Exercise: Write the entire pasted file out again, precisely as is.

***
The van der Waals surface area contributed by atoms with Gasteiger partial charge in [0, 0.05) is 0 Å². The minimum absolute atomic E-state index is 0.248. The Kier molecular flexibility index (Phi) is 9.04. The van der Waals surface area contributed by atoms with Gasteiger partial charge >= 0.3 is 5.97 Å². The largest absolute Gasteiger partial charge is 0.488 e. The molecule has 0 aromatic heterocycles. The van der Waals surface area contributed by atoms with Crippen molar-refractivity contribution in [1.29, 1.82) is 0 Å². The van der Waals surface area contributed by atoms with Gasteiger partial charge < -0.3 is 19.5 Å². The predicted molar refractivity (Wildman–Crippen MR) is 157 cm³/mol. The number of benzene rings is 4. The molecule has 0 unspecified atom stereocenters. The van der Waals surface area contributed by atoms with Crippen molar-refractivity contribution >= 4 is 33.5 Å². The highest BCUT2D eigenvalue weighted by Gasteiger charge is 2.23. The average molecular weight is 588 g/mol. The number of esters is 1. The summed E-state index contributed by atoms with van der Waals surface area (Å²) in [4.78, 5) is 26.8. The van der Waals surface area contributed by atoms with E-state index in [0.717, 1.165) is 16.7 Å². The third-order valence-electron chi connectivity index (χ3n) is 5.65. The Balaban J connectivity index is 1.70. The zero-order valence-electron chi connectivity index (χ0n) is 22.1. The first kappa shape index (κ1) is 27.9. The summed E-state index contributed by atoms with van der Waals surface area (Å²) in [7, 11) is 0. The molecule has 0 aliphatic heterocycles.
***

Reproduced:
The van der Waals surface area contributed by atoms with Gasteiger partial charge in [0, 0.05) is 0 Å². The minimum absolute atomic E-state index is 0.248. The Kier molecular flexibility index (Phi) is 9.04. The van der Waals surface area contributed by atoms with Gasteiger partial charge >= 0.3 is 5.97 Å². The largest absolute Gasteiger partial charge is 0.488 e. The molecule has 0 aromatic heterocycles. The van der Waals surface area contributed by atoms with Crippen molar-refractivity contribution in [1.29, 1.82) is 0 Å². The van der Waals surface area contributed by atoms with Gasteiger partial charge < -0.3 is 19.5 Å². The predicted molar refractivity (Wildman–Crippen MR) is 157 cm³/mol. The number of benzene rings is 4. The molecule has 0 unspecified atom stereocenters. The van der Waals surface area contributed by atoms with Crippen molar-refractivity contribution >= 4 is 33.5 Å². The highest BCUT2D eigenvalue weighted by Gasteiger charge is 2.23. The average molecular weight is 588 g/mol. The number of esters is 1. The summed E-state index contributed by atoms with van der Waals surface area (Å²) in [4.78, 5) is 26.8. The van der Waals surface area contributed by atoms with E-state index in [0.717, 1.165) is 16.7 Å². The third-order valence-electron chi connectivity index (χ3n) is 5.65. The Balaban J connectivity index is 1.70. The zero-order valence-electron chi connectivity index (χ0n) is 22.1. The first kappa shape index (κ1) is 27.9. The summed E-state index contributed by atoms with van der Waals surface area (Å²) in [7, 11) is 0. The molecule has 0 aliphatic heterocycles.